This school year is unlike any other. Frito-Lay knew the critical need to ensure children have enough food and resources to succeed. The company quickly pivoted to expand its partnership with Feed the Children, a leading nonprofit focused on alleviating childhood hunger, to create the "Building the Future Together" program to provide shelf-stable food to supplement more than a quarter-million meals and distribute 500,000 pantry staples, school supplies, snacks, books, hand sanitizer, and personal care items to schools in underserved communities.

Keep Reading Show less
via Tom Ward / Instagram

Artist Tom Ward has used his incredible illustration techniques to give us some new perspective on modern life through popular Disney characters. "Disney characters are so iconic that I thought transporting them to our modern world could help us see it through new eyes," he told The Metro.

Tom says he wanted to bring to life "the times we live in and communicate topical issues in a relatable way."

In Ward's "Alt Disney" series, Prince Charming and Pinocchio have fallen victim to smart phone addiction. Ariel is living in a polluted ocean, and Simba and Baloo have been abused by humans.

Keep Reading Show less
True
Back Market

Between the new normal that is working from home and e-learning for students of all ages, having functional electronic devices is extremely important. But that doesn't mean needing to run out and buy the latest and greatest model. In fact, this cycle of constantly upgrading our devices to keep up with the newest technology is an incredibly dangerous habit.

The amount of e-waste we produce each year is growing at an increasing rate, and the improper treatment and disposal of this waste is harmful to both human health and the planet.

So what's the solution? While no one expects you to stop purchasing new phones, laptops, and other devices, what you can do is consider where you're purchasing them from and how often in order to help improve the planet for future generations.

Keep Reading Show less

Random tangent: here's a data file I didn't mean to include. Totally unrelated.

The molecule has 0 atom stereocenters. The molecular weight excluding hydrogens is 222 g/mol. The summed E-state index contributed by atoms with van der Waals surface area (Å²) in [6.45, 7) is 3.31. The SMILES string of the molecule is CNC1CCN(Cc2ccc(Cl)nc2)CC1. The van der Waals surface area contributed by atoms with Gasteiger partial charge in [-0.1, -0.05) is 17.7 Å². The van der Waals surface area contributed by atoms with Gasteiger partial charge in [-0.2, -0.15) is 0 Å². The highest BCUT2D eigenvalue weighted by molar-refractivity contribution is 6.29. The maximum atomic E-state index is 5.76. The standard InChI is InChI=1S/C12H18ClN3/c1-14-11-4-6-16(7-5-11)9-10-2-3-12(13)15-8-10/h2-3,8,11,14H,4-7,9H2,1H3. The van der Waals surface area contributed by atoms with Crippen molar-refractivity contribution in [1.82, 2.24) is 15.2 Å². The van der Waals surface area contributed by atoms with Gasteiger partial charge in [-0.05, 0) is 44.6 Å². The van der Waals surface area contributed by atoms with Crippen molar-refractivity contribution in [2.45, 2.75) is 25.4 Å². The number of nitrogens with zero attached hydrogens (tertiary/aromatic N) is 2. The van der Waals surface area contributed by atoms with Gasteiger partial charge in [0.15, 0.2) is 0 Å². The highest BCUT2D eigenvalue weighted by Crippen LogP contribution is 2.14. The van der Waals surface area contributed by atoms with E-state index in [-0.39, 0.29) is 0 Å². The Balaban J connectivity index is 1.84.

With many schools going virtual, many daycare facilities being closed or limited, and millions of parents working from home during the pandemic, the balance working moms have always struggled to achieve has become even more challenging in 2020. Though there are more women in the workforce than ever, women still take on the lion's share of household and childcare duties. Moms also tend to bear the mental load of keeping track of all the little details that keep family life running smoothly, from noticing when kids are outgrowing their clothing to keeping track of doctor and dentist appointments to organizing kids' extracurricular activities.

It's a lot. And it's a lot more now that we're also dealing with the daily existential dread of a global pandemic, social unrest, political upheaval, and increasingly intense natural disasters.

That's why scientist Gretchen Goldman's refreshingly honest photo showing where and how she conducted a CNN interview is resonating with so many.

Keep Reading Show less

Schools often have to walk a fine line when it comes to parental complaints. Diverse backgrounds, beliefs, and preferences for what kids see and hear will always mean that schools can't please everyone all the time, so educators have to discern what's best for the whole, broad spectrum of kids in their care.

Sometimes, what's best is hard to discern. Sometimes it's absolutely not.

Such was the case this week when a parent at a St. Louis elementary school complained in a Facebook group about a book that was read to her 7-year-old. The parent wrote:

"Anyone else check out the read a loud book on Canvas for 2nd grade today? Ron's Big Mission was the book that was read out loud to my 7 year old. I caught this after she watched it bc I was working with my 3rd grader. I have called my daughters school. Parents, we have to preview what we are letting the kids see on there."

Keep Reading Show less